Consultation on environmental principles and governance after EU Exit

Tech sector responds to consultation on environmental principles and governance after EU Exit.

Defra’s consultation, which closed last week, set out plans for a new Environment Bill to fill an environmental governance gap after we leave the EU. It sought to explore which existing EU environmental principles (for example, the polluter pays principle and the precautionary principle) should be adopted in the UK and the role and responsibilities of a new environment body which would provide advice to government and, if necessary, hold it to account if targets are missed.

The key points highlighted in techUK’s response include:

  • For business, the most important factors are to have a clear long-term direction of travel, certainty and policy stability – these factors must be designed into the fabric of the future Environment Bill to ensure businesses can make decisions and invest reliably against government strategy.

 

  • For business certainty, techUK supports the adoption of all existing EU environmental principles into UK law, supported by a policy guidance to ensure interpretation is consistently applied across the UK. We also support the adoption of the innovation principle, which aims to ensure that whenever a policy or regulatory decision is under consideration the impact on innovation as a driver for jobs and growth is fully assessed and addressed. It sets out to provide a new and positive way of ensuring that policy makers fully recognise social and economic needs for both precaution and innovation.

 

  • techUK also supports the proposal for a new environmental body to hold government to account. We have seen in the past government reigning in on previous commitments and making u-turns that have led to losses to business that have invested against previous policy decisions. If companies are to invest in business models in line with the intentions of the 25 year environment plan, it is absolutely vital that the new environmental body is independent of government and capable of holding it to account.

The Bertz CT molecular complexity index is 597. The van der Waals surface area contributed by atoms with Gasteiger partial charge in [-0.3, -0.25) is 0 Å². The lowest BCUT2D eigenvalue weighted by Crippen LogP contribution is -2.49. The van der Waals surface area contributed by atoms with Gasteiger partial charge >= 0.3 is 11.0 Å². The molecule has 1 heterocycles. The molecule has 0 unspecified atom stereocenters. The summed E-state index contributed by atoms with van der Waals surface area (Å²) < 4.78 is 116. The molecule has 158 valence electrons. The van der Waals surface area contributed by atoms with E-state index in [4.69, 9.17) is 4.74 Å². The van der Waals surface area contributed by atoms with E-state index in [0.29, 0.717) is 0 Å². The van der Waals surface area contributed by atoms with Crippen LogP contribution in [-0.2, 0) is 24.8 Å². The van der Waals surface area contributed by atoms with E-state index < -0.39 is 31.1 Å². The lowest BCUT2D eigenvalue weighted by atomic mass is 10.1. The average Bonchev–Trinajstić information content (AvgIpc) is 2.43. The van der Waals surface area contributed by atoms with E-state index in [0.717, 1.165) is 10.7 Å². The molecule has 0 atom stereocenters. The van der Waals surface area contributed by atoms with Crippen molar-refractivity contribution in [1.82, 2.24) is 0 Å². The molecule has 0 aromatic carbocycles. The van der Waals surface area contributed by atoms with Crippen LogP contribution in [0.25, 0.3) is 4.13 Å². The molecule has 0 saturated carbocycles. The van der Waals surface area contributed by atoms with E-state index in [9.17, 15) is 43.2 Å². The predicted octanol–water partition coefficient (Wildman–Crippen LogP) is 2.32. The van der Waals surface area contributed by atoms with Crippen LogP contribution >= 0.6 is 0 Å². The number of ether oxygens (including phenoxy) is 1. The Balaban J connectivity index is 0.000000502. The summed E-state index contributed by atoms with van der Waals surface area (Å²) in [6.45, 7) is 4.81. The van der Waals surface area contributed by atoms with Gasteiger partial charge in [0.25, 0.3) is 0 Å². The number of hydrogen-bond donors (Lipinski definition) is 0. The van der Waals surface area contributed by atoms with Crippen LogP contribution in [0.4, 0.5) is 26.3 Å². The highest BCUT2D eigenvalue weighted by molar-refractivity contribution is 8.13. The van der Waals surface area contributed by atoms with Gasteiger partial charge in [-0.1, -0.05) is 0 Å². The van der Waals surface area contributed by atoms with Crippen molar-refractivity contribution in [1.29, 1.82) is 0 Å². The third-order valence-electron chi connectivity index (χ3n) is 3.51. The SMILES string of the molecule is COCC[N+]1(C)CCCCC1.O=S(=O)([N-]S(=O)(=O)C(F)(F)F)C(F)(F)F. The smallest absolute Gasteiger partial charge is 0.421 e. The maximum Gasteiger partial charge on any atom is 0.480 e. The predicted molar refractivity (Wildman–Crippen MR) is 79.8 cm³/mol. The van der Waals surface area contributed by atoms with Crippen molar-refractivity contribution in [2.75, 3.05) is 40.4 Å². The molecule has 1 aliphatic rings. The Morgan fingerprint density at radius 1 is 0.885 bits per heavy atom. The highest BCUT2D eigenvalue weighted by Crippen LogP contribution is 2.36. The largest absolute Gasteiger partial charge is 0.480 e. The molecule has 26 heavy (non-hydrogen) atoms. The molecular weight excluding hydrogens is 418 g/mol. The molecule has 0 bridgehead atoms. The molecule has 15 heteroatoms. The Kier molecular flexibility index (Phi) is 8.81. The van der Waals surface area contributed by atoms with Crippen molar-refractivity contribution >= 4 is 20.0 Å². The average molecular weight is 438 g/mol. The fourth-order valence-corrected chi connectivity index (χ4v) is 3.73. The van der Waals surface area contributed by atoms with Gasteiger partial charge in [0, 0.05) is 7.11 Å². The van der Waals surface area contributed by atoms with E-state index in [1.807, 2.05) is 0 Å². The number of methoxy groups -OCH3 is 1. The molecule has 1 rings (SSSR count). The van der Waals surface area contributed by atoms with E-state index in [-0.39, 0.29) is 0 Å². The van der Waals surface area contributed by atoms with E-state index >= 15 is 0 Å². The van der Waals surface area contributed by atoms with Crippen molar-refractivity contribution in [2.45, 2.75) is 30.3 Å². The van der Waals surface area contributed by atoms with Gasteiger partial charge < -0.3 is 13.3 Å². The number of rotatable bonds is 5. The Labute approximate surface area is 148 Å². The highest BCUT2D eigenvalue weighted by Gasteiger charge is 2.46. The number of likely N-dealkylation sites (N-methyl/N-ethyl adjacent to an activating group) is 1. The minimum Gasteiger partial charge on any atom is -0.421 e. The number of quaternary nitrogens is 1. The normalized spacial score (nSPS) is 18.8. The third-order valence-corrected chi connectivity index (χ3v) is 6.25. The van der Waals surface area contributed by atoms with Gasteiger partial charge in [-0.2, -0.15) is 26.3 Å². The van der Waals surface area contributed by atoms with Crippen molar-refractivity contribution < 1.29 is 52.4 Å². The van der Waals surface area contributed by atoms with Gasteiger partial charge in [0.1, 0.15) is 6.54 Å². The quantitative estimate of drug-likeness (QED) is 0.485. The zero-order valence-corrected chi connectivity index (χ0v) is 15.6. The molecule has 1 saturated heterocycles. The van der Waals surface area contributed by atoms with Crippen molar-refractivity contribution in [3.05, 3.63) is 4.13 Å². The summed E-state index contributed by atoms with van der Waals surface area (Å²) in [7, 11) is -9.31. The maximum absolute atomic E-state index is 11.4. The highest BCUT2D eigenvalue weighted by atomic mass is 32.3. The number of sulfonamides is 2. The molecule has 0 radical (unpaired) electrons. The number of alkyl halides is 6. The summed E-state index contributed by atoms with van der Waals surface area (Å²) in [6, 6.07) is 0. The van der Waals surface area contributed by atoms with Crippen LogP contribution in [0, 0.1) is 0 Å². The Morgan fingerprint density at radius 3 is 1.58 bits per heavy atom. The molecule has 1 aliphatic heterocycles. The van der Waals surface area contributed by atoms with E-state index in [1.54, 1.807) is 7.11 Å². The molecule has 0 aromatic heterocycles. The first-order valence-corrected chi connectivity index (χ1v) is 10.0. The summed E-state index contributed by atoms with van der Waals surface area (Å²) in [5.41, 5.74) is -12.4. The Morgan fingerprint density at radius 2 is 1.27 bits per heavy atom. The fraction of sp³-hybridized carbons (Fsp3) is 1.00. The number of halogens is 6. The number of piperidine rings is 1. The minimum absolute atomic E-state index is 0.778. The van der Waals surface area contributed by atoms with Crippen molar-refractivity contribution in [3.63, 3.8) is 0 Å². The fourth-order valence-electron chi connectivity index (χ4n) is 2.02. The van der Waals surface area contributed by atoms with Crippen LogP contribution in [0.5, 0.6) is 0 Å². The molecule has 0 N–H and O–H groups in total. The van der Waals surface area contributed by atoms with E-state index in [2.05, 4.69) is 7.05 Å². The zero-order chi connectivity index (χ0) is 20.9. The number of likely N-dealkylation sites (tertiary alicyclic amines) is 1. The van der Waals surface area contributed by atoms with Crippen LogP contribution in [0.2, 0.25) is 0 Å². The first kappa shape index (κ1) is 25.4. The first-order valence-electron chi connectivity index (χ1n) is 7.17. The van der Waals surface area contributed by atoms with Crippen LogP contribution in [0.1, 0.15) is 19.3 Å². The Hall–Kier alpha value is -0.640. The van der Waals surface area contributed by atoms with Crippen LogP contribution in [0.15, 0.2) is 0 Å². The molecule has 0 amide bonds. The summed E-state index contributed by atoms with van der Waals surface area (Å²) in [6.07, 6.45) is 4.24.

• It is important that the body operates in a clear, proportionate and transparent way and that the business community can engage with them, when appropriate. Furthermore, techUK believes climate change should also be in scope. The new law is also an opportunity to consider whether to bring relevant, existing bodies together rather than to design the new body to avoid overlapping with other bodies and agencies.

 

  • The body should be UK-wide. A UK-wide body will help to reduce cost and provide more alignment for business. We recognise that environmental issues are devolved but that doesn’t preclude the development of one standard with national flexibility in how it is applied. This approach works well in the case of the Committee on Climate Change, for example.
     
  • However, we question whether a body which is providing advice to government is also capable of impartially carrying out enforcement activities too and question whether there needs to be two separate bodies – one providing analysis, expert advice and scrutiny and another acting as the enforcement body.
  • Susanne Baker

    Susanne Baker

    HEAD OF PROGRAMME | ENVIRONMENT & COMPLIANCE
    T 020 7331 2028
techUK response on environmental governance post Brexit (pdf)

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